Update: Judge John Darrah of the Northern District of Illinois denied Blockshoppers’ motion to dismiss Jones Day’s trademark claims. A quick recap: Blockshopper is a website that reports on real estate transactions. In two reports, Blockshopper deeplinked to two bios of Jones Day’s employees. Jones Day then flipped their shit and filed a five-count trademark complaint. In denying the motion, the Court concludes:
It cannot be said, at this pleadings stage, that Jones Day allegations of confusion are implausible.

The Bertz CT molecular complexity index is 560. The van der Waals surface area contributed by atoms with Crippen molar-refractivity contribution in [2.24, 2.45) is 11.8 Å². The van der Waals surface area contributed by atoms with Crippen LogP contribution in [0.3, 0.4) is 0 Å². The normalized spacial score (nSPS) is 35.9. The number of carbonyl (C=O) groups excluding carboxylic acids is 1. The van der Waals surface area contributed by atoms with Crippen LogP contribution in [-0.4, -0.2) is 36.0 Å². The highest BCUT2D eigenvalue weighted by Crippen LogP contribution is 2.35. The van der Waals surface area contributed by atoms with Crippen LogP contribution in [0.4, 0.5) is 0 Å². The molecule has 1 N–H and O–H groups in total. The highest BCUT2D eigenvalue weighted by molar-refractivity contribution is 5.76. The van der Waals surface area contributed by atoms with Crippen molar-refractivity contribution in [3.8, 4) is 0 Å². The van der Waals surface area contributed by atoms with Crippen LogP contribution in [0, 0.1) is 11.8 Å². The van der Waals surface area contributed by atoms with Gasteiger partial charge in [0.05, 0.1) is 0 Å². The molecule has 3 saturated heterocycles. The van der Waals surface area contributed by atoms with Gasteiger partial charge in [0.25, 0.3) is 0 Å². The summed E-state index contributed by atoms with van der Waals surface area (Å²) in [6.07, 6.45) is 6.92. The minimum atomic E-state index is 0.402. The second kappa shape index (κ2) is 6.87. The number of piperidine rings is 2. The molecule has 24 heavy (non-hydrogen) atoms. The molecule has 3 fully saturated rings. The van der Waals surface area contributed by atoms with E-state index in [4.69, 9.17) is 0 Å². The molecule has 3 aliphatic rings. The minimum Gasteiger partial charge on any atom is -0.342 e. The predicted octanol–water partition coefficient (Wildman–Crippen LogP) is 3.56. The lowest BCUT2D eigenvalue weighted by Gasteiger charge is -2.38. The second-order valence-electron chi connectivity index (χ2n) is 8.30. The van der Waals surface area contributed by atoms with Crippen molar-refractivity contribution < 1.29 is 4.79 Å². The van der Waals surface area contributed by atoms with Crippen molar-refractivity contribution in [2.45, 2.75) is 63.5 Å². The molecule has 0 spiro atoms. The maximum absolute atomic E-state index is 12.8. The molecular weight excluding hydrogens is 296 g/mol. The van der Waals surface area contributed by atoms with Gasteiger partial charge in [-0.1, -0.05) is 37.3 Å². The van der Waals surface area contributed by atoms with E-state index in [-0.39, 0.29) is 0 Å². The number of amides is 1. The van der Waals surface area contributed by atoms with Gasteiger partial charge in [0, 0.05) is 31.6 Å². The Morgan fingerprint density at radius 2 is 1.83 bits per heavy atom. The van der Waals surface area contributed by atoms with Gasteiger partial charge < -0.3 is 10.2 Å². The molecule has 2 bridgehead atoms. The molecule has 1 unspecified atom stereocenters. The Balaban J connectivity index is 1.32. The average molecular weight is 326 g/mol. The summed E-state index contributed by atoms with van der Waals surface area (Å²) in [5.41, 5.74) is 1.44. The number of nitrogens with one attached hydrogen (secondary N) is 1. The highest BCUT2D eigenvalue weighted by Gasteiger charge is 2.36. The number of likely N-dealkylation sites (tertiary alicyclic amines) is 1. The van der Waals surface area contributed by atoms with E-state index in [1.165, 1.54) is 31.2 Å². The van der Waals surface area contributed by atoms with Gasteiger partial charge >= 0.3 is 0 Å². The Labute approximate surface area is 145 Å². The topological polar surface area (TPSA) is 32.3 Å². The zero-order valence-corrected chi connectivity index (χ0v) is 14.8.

Bell Atlantic v. Twombly , cited by Judge Darrah, mandates that some level of substantive sufficiency be present in the complaint. For the life of me, I can’t see anything other than conclusory statements in Jones Day’s complaint. Isn’t this exactly the type of discovery avoidance courts were seeking by moving away from the “no set of facts” standard?
Blockshopper is now faced with an expensive discovery process on a claim that will never fly. Under Jones Day’s analysis (and at least somewhat adopted by Judge Darrah), any deeplinking of a trademark would be trademark infringement.
Even though the ultimate decision will likely not be in their favor, in this case, Jones Day has already won. The losers? Free speech in a digital age.
Earlier coverage by the Satyricon here.